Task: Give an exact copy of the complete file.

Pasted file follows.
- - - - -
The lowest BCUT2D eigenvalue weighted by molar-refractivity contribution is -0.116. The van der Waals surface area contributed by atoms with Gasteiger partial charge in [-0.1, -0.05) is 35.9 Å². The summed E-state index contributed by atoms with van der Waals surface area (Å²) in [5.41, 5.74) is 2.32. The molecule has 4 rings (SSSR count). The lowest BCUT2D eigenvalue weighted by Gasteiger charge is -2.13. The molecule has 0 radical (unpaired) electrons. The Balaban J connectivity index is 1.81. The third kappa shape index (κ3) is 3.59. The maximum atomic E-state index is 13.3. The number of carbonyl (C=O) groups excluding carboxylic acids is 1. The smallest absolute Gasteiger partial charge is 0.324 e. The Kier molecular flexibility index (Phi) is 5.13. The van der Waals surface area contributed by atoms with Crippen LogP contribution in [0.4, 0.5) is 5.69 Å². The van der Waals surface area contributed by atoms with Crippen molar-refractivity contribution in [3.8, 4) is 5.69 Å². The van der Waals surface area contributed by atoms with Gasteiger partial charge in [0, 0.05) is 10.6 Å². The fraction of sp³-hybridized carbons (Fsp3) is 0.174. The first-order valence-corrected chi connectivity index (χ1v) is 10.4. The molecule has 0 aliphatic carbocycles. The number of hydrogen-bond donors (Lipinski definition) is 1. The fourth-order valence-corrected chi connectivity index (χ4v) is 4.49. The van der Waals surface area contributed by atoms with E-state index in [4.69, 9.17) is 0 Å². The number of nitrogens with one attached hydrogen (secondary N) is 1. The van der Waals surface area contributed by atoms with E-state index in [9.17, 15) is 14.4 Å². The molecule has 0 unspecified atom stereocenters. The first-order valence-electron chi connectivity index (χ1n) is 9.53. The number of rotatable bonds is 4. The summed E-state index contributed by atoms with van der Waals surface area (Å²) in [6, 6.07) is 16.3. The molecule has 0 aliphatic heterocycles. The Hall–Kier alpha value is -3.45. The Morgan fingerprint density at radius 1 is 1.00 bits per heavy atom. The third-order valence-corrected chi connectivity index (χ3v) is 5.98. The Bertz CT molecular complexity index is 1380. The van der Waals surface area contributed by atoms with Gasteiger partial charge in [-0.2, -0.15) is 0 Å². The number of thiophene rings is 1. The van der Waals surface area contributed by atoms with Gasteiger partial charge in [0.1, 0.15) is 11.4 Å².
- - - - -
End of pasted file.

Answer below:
The lowest BCUT2D eigenvalue weighted by molar-refractivity contribution is -0.116. The van der Waals surface area contributed by atoms with Gasteiger partial charge in [-0.1, -0.05) is 35.9 Å². The summed E-state index contributed by atoms with van der Waals surface area (Å²) in [5.41, 5.74) is 2.32. The molecule has 4 rings (SSSR count). The lowest BCUT2D eigenvalue weighted by Gasteiger charge is -2.13. The molecule has 0 radical (unpaired) electrons. The Balaban J connectivity index is 1.81. The third kappa shape index (κ3) is 3.59. The maximum atomic E-state index is 13.3. The number of carbonyl (C=O) groups excluding carboxylic acids is 1. The smallest absolute Gasteiger partial charge is 0.324 e. The Kier molecular flexibility index (Phi) is 5.13. The van der Waals surface area contributed by atoms with Crippen LogP contribution in [0.4, 0.5) is 5.69 Å². The van der Waals surface area contributed by atoms with Crippen molar-refractivity contribution in [3.8, 4) is 5.69 Å². The van der Waals surface area contributed by atoms with Gasteiger partial charge in [0, 0.05) is 10.6 Å². The fraction of sp³-hybridized carbons (Fsp3) is 0.174. The first-order valence-corrected chi connectivity index (χ1v) is 10.4. The molecule has 0 aliphatic carbocycles. The number of hydrogen-bond donors (Lipinski definition) is 1. The fourth-order valence-corrected chi connectivity index (χ4v) is 4.49. The van der Waals surface area contributed by atoms with E-state index in [4.69, 9.17) is 0 Å². The number of nitrogens with one attached hydrogen (secondary N) is 1. The van der Waals surface area contributed by atoms with E-state index in [9.17, 15) is 14.4 Å². The molecule has 0 unspecified atom stereocenters. The first-order valence-electron chi connectivity index (χ1n) is 9.53. The number of rotatable bonds is 4. The summed E-state index contributed by atoms with van der Waals surface area (Å²) in [6, 6.07) is 16.3. The molecule has 0 aliphatic heterocycles. The Hall–Kier alpha value is -3.45. The Morgan fingerprint density at radius 1 is 1.00 bits per heavy atom. The third-order valence-corrected chi connectivity index (χ3v) is 5.98. The Bertz CT molecular complexity index is 1380. The van der Waals surface area contributed by atoms with Gasteiger partial charge in [-0.2, -0.15) is 0 Å². The number of thiophene rings is 1. The van der Waals surface area contributed by atoms with Gasteiger partial charge in [0.1, 0.15) is 11.4 Å².